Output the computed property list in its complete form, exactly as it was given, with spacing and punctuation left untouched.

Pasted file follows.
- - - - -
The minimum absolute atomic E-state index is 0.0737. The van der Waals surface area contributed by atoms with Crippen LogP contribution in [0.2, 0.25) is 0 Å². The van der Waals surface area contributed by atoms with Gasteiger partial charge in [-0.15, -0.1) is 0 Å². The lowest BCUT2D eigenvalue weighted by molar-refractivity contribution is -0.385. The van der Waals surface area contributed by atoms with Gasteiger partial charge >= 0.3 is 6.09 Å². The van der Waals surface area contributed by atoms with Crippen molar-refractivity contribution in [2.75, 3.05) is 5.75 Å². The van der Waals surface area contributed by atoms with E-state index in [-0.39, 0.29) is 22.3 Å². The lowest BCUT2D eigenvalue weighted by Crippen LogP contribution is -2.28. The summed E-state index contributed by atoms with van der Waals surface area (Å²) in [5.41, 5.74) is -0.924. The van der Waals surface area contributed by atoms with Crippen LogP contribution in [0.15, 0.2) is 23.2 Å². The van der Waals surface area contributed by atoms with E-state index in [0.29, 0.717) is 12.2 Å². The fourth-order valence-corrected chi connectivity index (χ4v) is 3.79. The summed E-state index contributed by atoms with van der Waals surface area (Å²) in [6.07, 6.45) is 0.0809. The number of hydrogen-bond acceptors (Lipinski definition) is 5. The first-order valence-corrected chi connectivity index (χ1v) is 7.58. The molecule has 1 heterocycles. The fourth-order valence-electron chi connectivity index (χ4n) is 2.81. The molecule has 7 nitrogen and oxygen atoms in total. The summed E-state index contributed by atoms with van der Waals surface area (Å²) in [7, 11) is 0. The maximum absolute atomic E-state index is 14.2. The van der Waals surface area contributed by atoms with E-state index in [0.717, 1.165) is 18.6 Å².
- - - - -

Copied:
The minimum absolute atomic E-state index is 0.0737. The van der Waals surface area contributed by atoms with Crippen LogP contribution in [0.2, 0.25) is 0 Å². The van der Waals surface area contributed by atoms with Gasteiger partial charge in [-0.15, -0.1) is 0 Å². The lowest BCUT2D eigenvalue weighted by molar-refractivity contribution is -0.385. The van der Waals surface area contributed by atoms with Gasteiger partial charge >= 0.3 is 6.09 Å². The van der Waals surface area contributed by atoms with Crippen molar-refractivity contribution in [2.75, 3.05) is 5.75 Å². The van der Waals surface area contributed by atoms with E-state index in [-0.39, 0.29) is 22.3 Å². The lowest BCUT2D eigenvalue weighted by Crippen LogP contribution is -2.28. The summed E-state index contributed by atoms with van der Waals surface area (Å²) in [5.41, 5.74) is -0.924. The van der Waals surface area contributed by atoms with Crippen LogP contribution in [0.15, 0.2) is 23.2 Å². The van der Waals surface area contributed by atoms with E-state index in [0.29, 0.717) is 12.2 Å². The fourth-order valence-corrected chi connectivity index (χ4v) is 3.79. The summed E-state index contributed by atoms with van der Waals surface area (Å²) in [6.07, 6.45) is 0.0809. The number of hydrogen-bond acceptors (Lipinski definition) is 5. The first-order valence-corrected chi connectivity index (χ1v) is 7.58. The molecule has 1 heterocycles. The fourth-order valence-electron chi connectivity index (χ4n) is 2.81. The molecule has 7 nitrogen and oxygen atoms in total. The summed E-state index contributed by atoms with van der Waals surface area (Å²) in [7, 11) is 0. The maximum absolute atomic E-state index is 14.2. The van der Waals surface area contributed by atoms with E-state index in [0.717, 1.165) is 18.6 Å².